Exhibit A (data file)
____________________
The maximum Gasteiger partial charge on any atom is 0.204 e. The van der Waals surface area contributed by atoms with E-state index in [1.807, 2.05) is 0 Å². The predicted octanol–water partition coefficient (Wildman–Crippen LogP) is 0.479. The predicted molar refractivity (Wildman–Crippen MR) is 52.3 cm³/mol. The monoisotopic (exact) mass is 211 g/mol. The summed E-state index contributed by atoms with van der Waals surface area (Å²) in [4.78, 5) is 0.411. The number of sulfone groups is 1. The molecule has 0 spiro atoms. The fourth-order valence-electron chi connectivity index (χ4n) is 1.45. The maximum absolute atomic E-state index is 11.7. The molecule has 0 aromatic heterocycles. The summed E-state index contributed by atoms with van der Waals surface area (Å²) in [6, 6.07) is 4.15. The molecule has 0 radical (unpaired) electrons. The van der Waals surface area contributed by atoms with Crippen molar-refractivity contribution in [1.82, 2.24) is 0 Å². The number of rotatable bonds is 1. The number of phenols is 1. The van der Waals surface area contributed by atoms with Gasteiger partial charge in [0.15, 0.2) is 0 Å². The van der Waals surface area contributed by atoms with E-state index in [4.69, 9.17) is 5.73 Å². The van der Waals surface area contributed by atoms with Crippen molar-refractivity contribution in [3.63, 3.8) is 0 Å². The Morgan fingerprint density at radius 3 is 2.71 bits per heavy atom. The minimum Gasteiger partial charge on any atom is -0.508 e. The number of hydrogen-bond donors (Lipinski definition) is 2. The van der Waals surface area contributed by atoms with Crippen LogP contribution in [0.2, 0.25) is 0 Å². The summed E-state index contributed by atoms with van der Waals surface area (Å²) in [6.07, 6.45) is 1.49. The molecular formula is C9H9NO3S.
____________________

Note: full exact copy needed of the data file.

The maximum Gasteiger partial charge on any atom is 0.204 e. The van der Waals surface area contributed by atoms with E-state index in [1.807, 2.05) is 0 Å². The predicted octanol–water partition coefficient (Wildman–Crippen LogP) is 0.479. The predicted molar refractivity (Wildman–Crippen MR) is 52.3 cm³/mol. The monoisotopic (exact) mass is 211 g/mol. The summed E-state index contributed by atoms with van der Waals surface area (Å²) in [4.78, 5) is 0.411. The number of sulfone groups is 1. The molecule has 0 spiro atoms. The fourth-order valence-electron chi connectivity index (χ4n) is 1.45. The maximum absolute atomic E-state index is 11.7. The molecule has 0 aromatic heterocycles. The summed E-state index contributed by atoms with van der Waals surface area (Å²) in [6, 6.07) is 4.15. The molecule has 0 radical (unpaired) electrons. The van der Waals surface area contributed by atoms with Crippen molar-refractivity contribution in [1.82, 2.24) is 0 Å². The number of rotatable bonds is 1. The number of phenols is 1. The van der Waals surface area contributed by atoms with Gasteiger partial charge in [0.15, 0.2) is 0 Å². The van der Waals surface area contributed by atoms with E-state index in [4.69, 9.17) is 5.73 Å². The van der Waals surface area contributed by atoms with Crippen molar-refractivity contribution in [3.63, 3.8) is 0 Å². The Morgan fingerprint density at radius 3 is 2.71 bits per heavy atom. The minimum Gasteiger partial charge on any atom is -0.508 e. The number of hydrogen-bond donors (Lipinski definition) is 2. The van der Waals surface area contributed by atoms with Crippen LogP contribution in [0.2, 0.25) is 0 Å². The summed E-state index contributed by atoms with van der Waals surface area (Å²) in [6.07, 6.45) is 1.49. The molecular formula is C9H9NO3S.